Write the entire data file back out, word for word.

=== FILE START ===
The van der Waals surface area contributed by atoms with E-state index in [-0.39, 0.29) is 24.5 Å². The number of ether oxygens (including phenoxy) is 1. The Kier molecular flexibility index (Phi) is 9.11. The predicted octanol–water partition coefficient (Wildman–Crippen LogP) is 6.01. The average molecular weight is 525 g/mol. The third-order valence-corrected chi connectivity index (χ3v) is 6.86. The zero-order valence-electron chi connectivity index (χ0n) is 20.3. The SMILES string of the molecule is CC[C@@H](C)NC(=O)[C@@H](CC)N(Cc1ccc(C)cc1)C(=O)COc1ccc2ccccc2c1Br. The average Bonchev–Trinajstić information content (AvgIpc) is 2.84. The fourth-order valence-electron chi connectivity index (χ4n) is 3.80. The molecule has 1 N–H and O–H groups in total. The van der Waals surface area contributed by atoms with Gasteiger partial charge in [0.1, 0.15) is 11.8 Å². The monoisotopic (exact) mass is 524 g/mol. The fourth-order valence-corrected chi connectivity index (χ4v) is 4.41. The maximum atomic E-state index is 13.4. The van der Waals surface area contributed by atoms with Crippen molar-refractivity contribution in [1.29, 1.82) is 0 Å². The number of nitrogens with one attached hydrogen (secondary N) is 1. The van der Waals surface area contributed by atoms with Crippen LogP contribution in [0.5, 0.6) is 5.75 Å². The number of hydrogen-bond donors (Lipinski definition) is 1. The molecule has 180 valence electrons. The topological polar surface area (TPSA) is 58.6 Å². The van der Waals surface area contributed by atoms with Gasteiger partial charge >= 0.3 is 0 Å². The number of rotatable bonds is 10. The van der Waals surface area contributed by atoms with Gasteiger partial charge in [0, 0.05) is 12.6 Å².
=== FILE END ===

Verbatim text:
The van der Waals surface area contributed by atoms with E-state index in [-0.39, 0.29) is 24.5 Å². The number of ether oxygens (including phenoxy) is 1. The Kier molecular flexibility index (Phi) is 9.11. The predicted octanol–water partition coefficient (Wildman–Crippen LogP) is 6.01. The average molecular weight is 525 g/mol. The third-order valence-corrected chi connectivity index (χ3v) is 6.86. The zero-order valence-electron chi connectivity index (χ0n) is 20.3. The SMILES string of the molecule is CC[C@@H](C)NC(=O)[C@@H](CC)N(Cc1ccc(C)cc1)C(=O)COc1ccc2ccccc2c1Br. The average Bonchev–Trinajstić information content (AvgIpc) is 2.84. The fourth-order valence-electron chi connectivity index (χ4n) is 3.80. The molecule has 1 N–H and O–H groups in total. The van der Waals surface area contributed by atoms with Gasteiger partial charge in [0.1, 0.15) is 11.8 Å². The monoisotopic (exact) mass is 524 g/mol. The fourth-order valence-corrected chi connectivity index (χ4v) is 4.41. The maximum atomic E-state index is 13.4. The van der Waals surface area contributed by atoms with Crippen molar-refractivity contribution in [1.29, 1.82) is 0 Å². The number of nitrogens with one attached hydrogen (secondary N) is 1. The van der Waals surface area contributed by atoms with Crippen LogP contribution in [0.5, 0.6) is 5.75 Å². The number of hydrogen-bond donors (Lipinski definition) is 1. The molecule has 180 valence electrons. The topological polar surface area (TPSA) is 58.6 Å². The van der Waals surface area contributed by atoms with Gasteiger partial charge >= 0.3 is 0 Å². The number of rotatable bonds is 10. The van der Waals surface area contributed by atoms with Gasteiger partial charge in [0, 0.05) is 12.6 Å².